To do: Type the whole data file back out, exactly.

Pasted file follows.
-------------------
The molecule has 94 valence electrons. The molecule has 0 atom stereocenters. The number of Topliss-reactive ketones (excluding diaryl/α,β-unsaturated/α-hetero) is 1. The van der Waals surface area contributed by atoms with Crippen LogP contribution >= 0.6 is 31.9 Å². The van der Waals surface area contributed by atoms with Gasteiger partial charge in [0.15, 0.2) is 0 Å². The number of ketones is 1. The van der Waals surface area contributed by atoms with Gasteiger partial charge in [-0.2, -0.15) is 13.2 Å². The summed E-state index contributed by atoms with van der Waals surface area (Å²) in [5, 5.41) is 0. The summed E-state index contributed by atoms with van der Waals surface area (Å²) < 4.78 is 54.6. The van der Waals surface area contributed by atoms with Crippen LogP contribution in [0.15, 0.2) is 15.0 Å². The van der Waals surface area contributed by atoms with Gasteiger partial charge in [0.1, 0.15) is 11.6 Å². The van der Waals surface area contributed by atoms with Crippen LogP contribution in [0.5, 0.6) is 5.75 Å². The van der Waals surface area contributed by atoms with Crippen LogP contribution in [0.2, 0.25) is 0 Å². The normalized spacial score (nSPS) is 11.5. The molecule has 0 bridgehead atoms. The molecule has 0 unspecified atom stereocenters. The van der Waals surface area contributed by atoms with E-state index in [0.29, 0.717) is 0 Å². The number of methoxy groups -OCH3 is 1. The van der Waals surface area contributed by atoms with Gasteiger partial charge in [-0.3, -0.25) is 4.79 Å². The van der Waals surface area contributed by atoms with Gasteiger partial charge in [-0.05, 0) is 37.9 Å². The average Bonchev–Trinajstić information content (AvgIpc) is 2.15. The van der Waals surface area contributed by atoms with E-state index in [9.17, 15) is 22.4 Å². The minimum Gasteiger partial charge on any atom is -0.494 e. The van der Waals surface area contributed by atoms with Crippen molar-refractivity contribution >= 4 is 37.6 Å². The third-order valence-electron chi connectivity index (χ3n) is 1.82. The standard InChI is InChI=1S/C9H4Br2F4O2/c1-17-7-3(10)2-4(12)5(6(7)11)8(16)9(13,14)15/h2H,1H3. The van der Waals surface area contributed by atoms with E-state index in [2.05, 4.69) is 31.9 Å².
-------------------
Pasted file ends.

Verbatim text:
The molecule has 94 valence electrons. The molecule has 0 atom stereocenters. The number of Topliss-reactive ketones (excluding diaryl/α,β-unsaturated/α-hetero) is 1. The van der Waals surface area contributed by atoms with Crippen LogP contribution >= 0.6 is 31.9 Å². The van der Waals surface area contributed by atoms with Gasteiger partial charge in [0.15, 0.2) is 0 Å². The number of ketones is 1. The van der Waals surface area contributed by atoms with Gasteiger partial charge in [-0.2, -0.15) is 13.2 Å². The summed E-state index contributed by atoms with van der Waals surface area (Å²) in [5, 5.41) is 0. The summed E-state index contributed by atoms with van der Waals surface area (Å²) < 4.78 is 54.6. The van der Waals surface area contributed by atoms with Crippen LogP contribution in [0.15, 0.2) is 15.0 Å². The van der Waals surface area contributed by atoms with Gasteiger partial charge in [0.1, 0.15) is 11.6 Å². The van der Waals surface area contributed by atoms with Crippen LogP contribution in [0.5, 0.6) is 5.75 Å². The van der Waals surface area contributed by atoms with Crippen LogP contribution in [0.2, 0.25) is 0 Å². The normalized spacial score (nSPS) is 11.5. The molecule has 0 bridgehead atoms. The molecule has 0 unspecified atom stereocenters. The van der Waals surface area contributed by atoms with E-state index in [0.29, 0.717) is 0 Å². The number of methoxy groups -OCH3 is 1. The van der Waals surface area contributed by atoms with Gasteiger partial charge in [-0.3, -0.25) is 4.79 Å². The van der Waals surface area contributed by atoms with Gasteiger partial charge in [-0.05, 0) is 37.9 Å². The average Bonchev–Trinajstić information content (AvgIpc) is 2.15. The van der Waals surface area contributed by atoms with E-state index in [9.17, 15) is 22.4 Å². The minimum Gasteiger partial charge on any atom is -0.494 e. The van der Waals surface area contributed by atoms with Crippen molar-refractivity contribution >= 4 is 37.6 Å². The third-order valence-electron chi connectivity index (χ3n) is 1.82. The standard InChI is InChI=1S/C9H4Br2F4O2/c1-17-7-3(10)2-4(12)5(6(7)11)8(16)9(13,14)15/h2H,1H3. The van der Waals surface area contributed by atoms with E-state index in [2.05, 4.69) is 31.9 Å².